Brazilian actor Wagner Moura became a star in his home country and made a name for himself internationally with his role 2007’s gritty Elite Squad as Captain Nascimento, a brutal officer in Rio’s notorious paramilitary police force, the BOPE. In VIPS, he finds himself on the other side of the law playing Marcelo, a charismatic con-man who bluffs his way into being everything from a pilot to a drug smuggler, a millionaire playboy and even, briefly, the leader of a prison gang. Produced by Frenando Meirelles (who directed City of God and The Constant Gardner) and directed by journeyman Tamika Melo, VIPs is a breezy, lighthearted psychological drama with splashes of adventure and humor and a captivating lead performance, but it nevertheless fails to do justice to its rich material or compelling main character.
Based loosely around true events in the life of notorious Brazilian con-man Marcelo Nascimento da Rocha, VIPs is anchored by the virtuosic lead performance of Wagner Moura, who is utterly believable as the chameleon-like main character who manages to coast to unbelievable heights (sometimes literally) purely on a winning smile, an ingratiating personality, and sheer charm. Marcelo sheds personalities and identities as easily as a snake shedding its skin, sometimes perhaps not even realizing he’s doing it, and Moura does a fine job of embodying each one while still keeping the audience anchored to the character underneath.
The film opens with Marcelo as a teenager in high school (a surprisingly successful feat for Moura, who is in his mid-30s) who discovers he has a gift for mimicry and impersonation and begins using it in minor ways to suit his whims. Dreaming of becoming a dashing, globetrotting airline pilot like the long-lost father he idolizes, Marcelo runs away from home and charms his way into a gig washing planes and learning how to fly under the tutelage of an small-time air-freight operator, taking the name Dumont (immediately recognizable to Brazilians as a reference to Alberto Santos-Dumont.)
One fateful day, through a stroke of dumb luck and some skilled mimicry, he’s able to abscond with one of his boss’s planes and test his mettle flying a hair-raising run for a local drug trafficker named Baña (Juliano Cazarré). Impressed with Marcelo’s guts, Baña takes him on as a pilot and introduces him to the seedy world of smuggling and organized crime.
In what are the film’s best and most-engaging sequences, Marcelo makes a name for himself smuggling drugs and guns around the seamier corners of South America, until his pathological penchant for braggadocio and fabricating tall tales about himself inevitably brings too much attention from the authorities. Booted from the organization and on the lam, any sensible person would lay low, but Marcelo’s all-consuming quest for fame and a sense of self-worth push him into the greatest and most high-profile scheme of his career: impersonating Henrique Constantino, the brother of one of Brazil’s most powerful airline magnates.
Amazingly, Marcelo accomplishes this by simply landing a helicopter in the middle of the airline’s Carnival party in Rio, walking out, and acting like he’s supposed to be there. Soon he’s hobnobbing with TV stars and getting fawned over by the media. The adoring attention and playboy lifestyle is the ultimate rush for Marcelo, but it’s clear even to him that such a public, high profile scam is a kamikaze mission.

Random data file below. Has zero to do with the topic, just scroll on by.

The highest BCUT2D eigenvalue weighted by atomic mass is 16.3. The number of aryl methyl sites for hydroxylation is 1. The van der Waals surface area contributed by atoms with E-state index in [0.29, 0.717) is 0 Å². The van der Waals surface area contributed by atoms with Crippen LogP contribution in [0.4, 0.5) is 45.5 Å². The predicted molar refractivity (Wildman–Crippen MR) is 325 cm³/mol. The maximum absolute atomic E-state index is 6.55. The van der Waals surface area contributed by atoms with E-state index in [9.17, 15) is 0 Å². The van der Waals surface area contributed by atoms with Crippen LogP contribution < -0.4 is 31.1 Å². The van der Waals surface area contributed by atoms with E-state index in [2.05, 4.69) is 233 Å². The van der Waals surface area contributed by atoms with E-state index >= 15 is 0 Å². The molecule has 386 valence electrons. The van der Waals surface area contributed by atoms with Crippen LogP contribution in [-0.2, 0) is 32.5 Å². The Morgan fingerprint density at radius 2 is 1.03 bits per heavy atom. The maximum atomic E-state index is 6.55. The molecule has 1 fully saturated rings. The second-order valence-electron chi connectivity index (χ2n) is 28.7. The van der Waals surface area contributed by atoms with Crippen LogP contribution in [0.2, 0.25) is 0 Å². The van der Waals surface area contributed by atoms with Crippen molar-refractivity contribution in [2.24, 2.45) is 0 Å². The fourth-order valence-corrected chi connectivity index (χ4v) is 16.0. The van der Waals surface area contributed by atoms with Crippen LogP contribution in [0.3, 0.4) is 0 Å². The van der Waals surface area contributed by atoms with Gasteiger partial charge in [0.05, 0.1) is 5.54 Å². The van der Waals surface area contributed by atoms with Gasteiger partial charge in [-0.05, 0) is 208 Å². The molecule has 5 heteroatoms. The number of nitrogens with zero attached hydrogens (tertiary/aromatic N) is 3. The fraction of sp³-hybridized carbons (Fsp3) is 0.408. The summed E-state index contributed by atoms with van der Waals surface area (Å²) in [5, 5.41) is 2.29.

Without revealing too much, things play out about how you’d expect for Marcelo, and the film hits most of the standard narrative beats familiar to most other movies in the con-man/impersonator genre. Films about characters like Marcelo tend to function best as acting showcases and character studies, with only just enough minimal plotting to make it possible for the audience to keep watching them spin their schemes and fool people who should know better (see 2006’s underrated Color Me Kubrick).
Even bearing that in mind, though, the third act of VIPS feels remarkably perfunctory, and Marcelo’s inevitable catharsis after being cornered by the authorities feels unearned and mechanical. The sudden resolution of his decade-long identity crisis seems to have more to do with where it falls in the film’s running time than it does with a legitimate psychological or emotional journey. The entire film feels like a setup in search of a great climax that never comes. (In addition, it takes a surprising turn in the last five minutes which, although a bold narrative choice that makes for a memorable ending, has the unfortunate effect of leaving the audience imagining a more exciting and interesting movie than the one they just watched.)
Despite these narrative weaknesses, though, director Tonika Melo deserves credit for coaxing a nuanced and impressive acting job out of Wagner Moura. With Marcelo appearing in almost every scene of the film, Melo knows enough to keep his camera locked on Moura’s tour de force performance, and spends an impressive amount of time shooting his star in close-up, allowing the audience to focus on the cracks in Marcelo’s slick façade and little moments of self doubt that flicker across his face, which Moura expertly reveals throughout the course of the film.
Buoyed along by Moura’s performance (not to mention a fun period soundtrack that features a handful of tunes by late ‘80s Brazilian superstars Legião Urbana), VIPs serves its function as a bit of well-crafted middlebrow fun that showcases Wagner Moura as a talented actor and capable leading man with more to offer audiences than just another handsome, stone-faced action star. If nothing else, hopefully it can serve as a calling card that Moura can use to seek more challenging fare in the future.
The DVD from Entertainment One includes about a half-hour of interviews with Wagner Moura, Toniko Melo, Fernando Meirelles, and others that are slightly more informative and detailed than the average EPK promotional interviews.